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Arch Dis Child. 1999 Aug;81(2):163-5.

Crying significantly reduces absorption of aerosolised drug in infants.

Author information

1
Department of Respiratory Paediatrics, Box 181, Addenbrookes NHS Trust, Cambridge CB2 2QQ, UK.

Abstract

AIM:

Therapeutic aerosols are routinely used in the management of infant obstructive airways disease. Infants often become distressed during administration. The aim of this study was to determine the influence of distress and disease severity on the absorption of aerosolised drug in this age group.

METHODS:

Fifteen infants, eight with resolving chronic lung disease of prematurity (mean age, 13 months), and seven infants with normal birth histories (mean age, 11 months) were studied. Flow through small airways was assessed by measurement of partial forced expiratory flow volume curves. Each infant was then given a dose of 20 mg nebulised sodium cromoglicate via a Sidestream nebuliser and distress was graded as: 1, not distressed; 2, distressed. Infants were excluded if contact with the mask was lost for more than 10 seconds. Urine was collected for eight hours and analysed for excreted drug by radioimmunoassay.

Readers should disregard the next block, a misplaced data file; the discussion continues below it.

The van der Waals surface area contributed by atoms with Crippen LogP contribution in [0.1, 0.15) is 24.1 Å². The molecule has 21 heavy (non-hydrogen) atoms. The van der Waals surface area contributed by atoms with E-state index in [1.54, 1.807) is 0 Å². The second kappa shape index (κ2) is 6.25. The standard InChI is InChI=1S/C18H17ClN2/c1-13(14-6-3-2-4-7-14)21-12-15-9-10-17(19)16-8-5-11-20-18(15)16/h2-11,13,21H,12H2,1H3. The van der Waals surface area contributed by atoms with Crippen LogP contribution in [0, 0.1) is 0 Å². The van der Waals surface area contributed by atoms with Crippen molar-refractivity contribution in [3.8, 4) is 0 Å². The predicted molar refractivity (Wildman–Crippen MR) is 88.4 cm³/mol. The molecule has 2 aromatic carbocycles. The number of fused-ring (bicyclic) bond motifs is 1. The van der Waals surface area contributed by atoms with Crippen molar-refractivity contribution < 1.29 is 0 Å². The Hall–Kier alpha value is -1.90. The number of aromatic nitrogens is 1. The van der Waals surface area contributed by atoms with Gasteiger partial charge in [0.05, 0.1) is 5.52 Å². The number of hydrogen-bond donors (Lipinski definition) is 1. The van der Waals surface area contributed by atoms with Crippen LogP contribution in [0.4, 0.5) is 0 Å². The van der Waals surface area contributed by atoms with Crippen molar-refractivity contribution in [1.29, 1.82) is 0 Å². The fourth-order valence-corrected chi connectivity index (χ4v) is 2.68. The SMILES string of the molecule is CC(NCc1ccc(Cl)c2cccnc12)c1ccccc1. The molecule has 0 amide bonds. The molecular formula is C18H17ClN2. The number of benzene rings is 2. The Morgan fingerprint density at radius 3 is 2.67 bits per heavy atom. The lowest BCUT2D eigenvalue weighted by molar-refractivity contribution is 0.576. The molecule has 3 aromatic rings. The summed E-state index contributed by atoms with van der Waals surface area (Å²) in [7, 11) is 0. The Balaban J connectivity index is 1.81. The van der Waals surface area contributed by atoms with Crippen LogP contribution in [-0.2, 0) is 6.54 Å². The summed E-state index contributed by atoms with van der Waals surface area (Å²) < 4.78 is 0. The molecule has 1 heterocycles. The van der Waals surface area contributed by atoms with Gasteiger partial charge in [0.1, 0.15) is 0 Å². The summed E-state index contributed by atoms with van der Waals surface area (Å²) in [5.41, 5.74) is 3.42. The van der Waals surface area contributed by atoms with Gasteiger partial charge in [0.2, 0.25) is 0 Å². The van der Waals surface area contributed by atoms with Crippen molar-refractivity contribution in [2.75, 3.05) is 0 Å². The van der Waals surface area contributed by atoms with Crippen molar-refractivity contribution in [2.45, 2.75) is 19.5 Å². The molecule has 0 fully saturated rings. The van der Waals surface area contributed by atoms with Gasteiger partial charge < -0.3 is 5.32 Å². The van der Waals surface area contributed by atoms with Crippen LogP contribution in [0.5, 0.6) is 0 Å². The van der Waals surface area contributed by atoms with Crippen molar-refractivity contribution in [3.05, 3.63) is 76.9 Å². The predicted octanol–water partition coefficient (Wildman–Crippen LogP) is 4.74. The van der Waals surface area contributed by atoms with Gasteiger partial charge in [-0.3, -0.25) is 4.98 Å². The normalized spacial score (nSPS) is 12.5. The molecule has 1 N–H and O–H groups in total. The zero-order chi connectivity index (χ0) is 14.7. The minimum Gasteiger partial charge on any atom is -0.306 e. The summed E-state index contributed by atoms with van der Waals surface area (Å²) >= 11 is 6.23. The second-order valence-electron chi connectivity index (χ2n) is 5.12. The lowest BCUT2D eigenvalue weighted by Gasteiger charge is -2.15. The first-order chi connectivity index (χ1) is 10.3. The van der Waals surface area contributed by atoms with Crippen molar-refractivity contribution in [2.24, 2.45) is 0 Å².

RESULTS:

Sodium cromoglicate is absorbed by the respiratory epithelium, and undergoes renal (43%) and hepatic (57%) excretion. A mean of 0.43% of the total nebulised drug dose was excreted in the urine of the non-distressed infants compared with 0.11% of total dose in the distressed infants. Flow through the small airways was significantly reduced in infants with chronic lung disease of prematurity. Maximum flow at functional residual capacity did not correlate with the amount of drug in the urine, but the degree of distress did.

CONCLUSION:

To maximise absorption, nebulised drugs should be given to settled infants. The degree of airways disease does not influence drug absorption in this age group.

PMID:
10490528
PMCID:
PMC1718028
DOI:
10.1136/adc.81.2.163
[Indexed for MEDLINE]
Free PMC Article

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